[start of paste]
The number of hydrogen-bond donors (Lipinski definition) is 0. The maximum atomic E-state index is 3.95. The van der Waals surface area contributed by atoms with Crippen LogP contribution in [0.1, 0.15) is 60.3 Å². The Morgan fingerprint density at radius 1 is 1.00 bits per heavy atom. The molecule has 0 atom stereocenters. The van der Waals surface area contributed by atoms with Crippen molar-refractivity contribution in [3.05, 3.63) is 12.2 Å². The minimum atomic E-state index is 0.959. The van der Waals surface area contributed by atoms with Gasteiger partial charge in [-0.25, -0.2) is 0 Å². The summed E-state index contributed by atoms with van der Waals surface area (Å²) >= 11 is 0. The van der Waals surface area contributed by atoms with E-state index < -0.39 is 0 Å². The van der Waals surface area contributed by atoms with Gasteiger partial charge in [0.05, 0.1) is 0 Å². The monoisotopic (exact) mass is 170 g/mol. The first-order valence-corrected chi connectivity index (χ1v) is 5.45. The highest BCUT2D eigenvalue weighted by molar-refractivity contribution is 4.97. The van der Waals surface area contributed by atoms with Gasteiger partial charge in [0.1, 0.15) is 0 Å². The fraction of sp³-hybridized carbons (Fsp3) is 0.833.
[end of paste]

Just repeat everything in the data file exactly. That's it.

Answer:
The number of hydrogen-bond donors (Lipinski definition) is 0. The maximum atomic E-state index is 3.95. The van der Waals surface area contributed by atoms with Crippen LogP contribution in [0.1, 0.15) is 60.3 Å². The Morgan fingerprint density at radius 1 is 1.00 bits per heavy atom. The molecule has 0 atom stereocenters. The van der Waals surface area contributed by atoms with Crippen molar-refractivity contribution in [3.05, 3.63) is 12.2 Å². The minimum atomic E-state index is 0.959. The van der Waals surface area contributed by atoms with Gasteiger partial charge in [-0.25, -0.2) is 0 Å². The summed E-state index contributed by atoms with van der Waals surface area (Å²) >= 11 is 0. The van der Waals surface area contributed by atoms with E-state index < -0.39 is 0 Å². The van der Waals surface area contributed by atoms with Gasteiger partial charge in [0.05, 0.1) is 0 Å². The monoisotopic (exact) mass is 170 g/mol. The first-order valence-corrected chi connectivity index (χ1v) is 5.45. The highest BCUT2D eigenvalue weighted by molar-refractivity contribution is 4.97. The van der Waals surface area contributed by atoms with Gasteiger partial charge in [0.1, 0.15) is 0 Å². The fraction of sp³-hybridized carbons (Fsp3) is 0.833.